What does it say?

From a priestly family, Zechariah is contemporary with Haggai and the other exiles recently returned from Babylon. While the first part of his book is filled with these visions, the last part (6-14) consists of spoken messages. Zechariah brings future events into sharp detail with many Messianic references.

Zechariah 1:1-7 is a vision of four horsemen representing God’s oversight of the world and is a message of encouragement that Jerusalem will be rebuilt and days of prosperity are ahead. The last part of the chapter is a vision of four horns, a picture of the future destruction of the Israel’s enemies.

The second chapter’s vision of the man with the measuring line foresees measuring for rebuilding the city and also issues a call for the remaining Jews in Babylon (the northland). The vision of the high priest Joshua’s filthy clothing replaced (Jos 3) is a symbol of renewing the covenant promises with Israel after years in captivity. We also see the Branch (3:8) to come, a Messianic vision like Isaiah’s (Isa 11). The stone with 7 eyes or facets is another Messianic image of the all-seeing, all-knowing God.

Chapter 4 is a vision of a lampstand and two olive trees. This imagery returns in final fulfillment in Revelation 1:12, 20 and Revelation 11. Just as the high priest Joshua is validated by the vision of chapter 3, this chapter equally validates the civil leadership of the governor Zerubbabel.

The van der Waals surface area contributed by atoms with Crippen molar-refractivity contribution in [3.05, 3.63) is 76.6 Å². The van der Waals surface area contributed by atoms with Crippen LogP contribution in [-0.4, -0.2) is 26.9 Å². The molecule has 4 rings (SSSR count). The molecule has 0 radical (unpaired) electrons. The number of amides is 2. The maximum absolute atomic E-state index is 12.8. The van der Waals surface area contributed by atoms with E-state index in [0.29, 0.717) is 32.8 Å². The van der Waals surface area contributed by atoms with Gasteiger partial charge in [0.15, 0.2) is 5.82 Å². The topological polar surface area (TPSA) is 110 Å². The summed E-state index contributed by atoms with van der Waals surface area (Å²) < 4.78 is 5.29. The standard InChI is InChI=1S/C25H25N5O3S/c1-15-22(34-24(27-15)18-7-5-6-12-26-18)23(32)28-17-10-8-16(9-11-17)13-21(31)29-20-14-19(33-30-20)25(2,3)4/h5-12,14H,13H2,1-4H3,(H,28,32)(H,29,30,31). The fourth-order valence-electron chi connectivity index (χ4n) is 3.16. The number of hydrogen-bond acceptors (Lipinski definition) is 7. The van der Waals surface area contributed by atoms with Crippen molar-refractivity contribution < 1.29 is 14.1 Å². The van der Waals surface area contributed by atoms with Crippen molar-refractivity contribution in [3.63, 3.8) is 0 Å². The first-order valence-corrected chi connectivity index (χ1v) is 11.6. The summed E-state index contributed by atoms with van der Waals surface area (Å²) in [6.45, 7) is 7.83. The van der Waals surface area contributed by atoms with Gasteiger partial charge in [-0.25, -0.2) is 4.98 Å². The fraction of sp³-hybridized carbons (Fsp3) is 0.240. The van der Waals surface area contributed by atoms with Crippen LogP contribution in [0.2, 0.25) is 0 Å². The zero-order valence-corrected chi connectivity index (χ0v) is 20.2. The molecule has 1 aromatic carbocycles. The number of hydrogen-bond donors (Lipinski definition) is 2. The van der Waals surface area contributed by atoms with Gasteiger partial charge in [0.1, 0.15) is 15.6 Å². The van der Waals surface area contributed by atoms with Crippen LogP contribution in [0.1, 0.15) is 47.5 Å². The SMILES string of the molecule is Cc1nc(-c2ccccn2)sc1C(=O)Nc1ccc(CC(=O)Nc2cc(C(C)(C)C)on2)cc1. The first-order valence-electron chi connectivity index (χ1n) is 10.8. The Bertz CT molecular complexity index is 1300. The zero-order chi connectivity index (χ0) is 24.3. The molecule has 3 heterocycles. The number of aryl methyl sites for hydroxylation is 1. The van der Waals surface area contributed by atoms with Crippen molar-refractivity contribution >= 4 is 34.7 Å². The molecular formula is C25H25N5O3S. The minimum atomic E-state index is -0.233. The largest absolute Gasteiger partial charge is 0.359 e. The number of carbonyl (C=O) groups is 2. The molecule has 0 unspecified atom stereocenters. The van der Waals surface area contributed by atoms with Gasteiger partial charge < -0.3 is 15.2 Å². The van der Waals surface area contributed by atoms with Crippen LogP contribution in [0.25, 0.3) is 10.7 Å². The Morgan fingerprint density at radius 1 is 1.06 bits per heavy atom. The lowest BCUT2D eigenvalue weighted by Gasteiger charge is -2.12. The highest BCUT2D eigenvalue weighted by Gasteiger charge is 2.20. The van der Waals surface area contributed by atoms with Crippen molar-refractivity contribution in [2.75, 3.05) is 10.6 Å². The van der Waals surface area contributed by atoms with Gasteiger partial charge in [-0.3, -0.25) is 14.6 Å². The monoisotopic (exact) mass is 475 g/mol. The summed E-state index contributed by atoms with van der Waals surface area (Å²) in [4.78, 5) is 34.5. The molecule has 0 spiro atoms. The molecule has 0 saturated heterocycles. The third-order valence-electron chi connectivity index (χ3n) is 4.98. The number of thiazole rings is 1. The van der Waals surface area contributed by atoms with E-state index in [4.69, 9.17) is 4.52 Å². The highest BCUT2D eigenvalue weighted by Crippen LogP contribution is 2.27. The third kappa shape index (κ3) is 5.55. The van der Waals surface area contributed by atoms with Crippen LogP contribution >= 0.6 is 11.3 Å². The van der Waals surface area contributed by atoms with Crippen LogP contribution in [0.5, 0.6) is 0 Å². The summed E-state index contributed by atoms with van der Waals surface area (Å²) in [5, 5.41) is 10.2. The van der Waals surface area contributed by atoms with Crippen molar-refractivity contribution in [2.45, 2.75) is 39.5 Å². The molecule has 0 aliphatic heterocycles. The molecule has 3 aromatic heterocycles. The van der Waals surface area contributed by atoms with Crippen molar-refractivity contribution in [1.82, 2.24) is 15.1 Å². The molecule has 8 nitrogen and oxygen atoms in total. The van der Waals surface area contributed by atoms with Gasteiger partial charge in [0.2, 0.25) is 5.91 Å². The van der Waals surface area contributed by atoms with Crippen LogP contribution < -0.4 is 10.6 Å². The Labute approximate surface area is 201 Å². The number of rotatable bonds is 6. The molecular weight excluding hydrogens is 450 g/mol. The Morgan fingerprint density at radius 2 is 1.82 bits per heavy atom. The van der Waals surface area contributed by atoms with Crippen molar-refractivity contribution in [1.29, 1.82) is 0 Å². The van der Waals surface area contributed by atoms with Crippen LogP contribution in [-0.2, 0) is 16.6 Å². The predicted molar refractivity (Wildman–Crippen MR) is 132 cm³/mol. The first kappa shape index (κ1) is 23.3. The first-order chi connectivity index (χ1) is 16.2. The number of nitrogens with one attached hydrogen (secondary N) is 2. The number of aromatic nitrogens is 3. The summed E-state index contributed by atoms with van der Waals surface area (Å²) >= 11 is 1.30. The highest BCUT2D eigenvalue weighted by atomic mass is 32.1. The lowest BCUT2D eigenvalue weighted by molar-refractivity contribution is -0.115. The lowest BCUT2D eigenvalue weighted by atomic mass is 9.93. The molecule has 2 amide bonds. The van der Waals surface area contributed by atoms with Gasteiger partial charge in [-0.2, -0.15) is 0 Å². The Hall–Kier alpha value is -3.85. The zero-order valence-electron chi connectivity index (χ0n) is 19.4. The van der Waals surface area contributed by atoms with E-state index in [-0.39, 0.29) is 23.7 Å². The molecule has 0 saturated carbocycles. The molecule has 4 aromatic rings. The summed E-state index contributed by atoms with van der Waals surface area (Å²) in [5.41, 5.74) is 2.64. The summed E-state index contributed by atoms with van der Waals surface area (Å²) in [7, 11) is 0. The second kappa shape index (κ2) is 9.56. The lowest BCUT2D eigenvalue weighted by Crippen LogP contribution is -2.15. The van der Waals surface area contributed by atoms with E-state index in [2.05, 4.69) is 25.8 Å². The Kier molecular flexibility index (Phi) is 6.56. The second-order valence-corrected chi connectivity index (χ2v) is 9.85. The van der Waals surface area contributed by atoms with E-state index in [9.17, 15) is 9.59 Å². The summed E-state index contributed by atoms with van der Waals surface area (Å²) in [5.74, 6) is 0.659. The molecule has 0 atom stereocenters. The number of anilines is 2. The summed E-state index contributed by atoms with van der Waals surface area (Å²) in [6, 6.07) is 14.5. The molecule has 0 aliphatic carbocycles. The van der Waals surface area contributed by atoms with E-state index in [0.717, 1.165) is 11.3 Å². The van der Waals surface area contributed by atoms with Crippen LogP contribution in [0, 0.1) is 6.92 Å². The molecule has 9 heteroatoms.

What does it mean?

Detailed commentary on complex, symbolic visions is beyond our scope. Some brief comments: the significance of the number four in chapter 1 represents the world as a whole, as in our saying the four corners of the world.

In chapter 3 God encourages and puts his blessing on Joshua the high priest, and chapter 4 does the same for governor Zerubbabel. We often have the tendency to compartmentalize life into secular and spiritual segments. We see here that God is vitally interested in all areas of life, both secular and spiritual. The lampstand in chapter 4 reminds us of God’s mission for Israel (and now us, too) to be the light of the world.  What follows makes it clear that the way we face obstacles in carrying out this mission is in the power of God’s Spirit alone, not our own effort.

How will I respond?

Does God’s light truly shine outwardly from my life to illuminate those who have yet to know him? What step(s) can I take today to be certain that his Spirit has complete control of my life and that I am moving forward in being a reflection of his light in this world?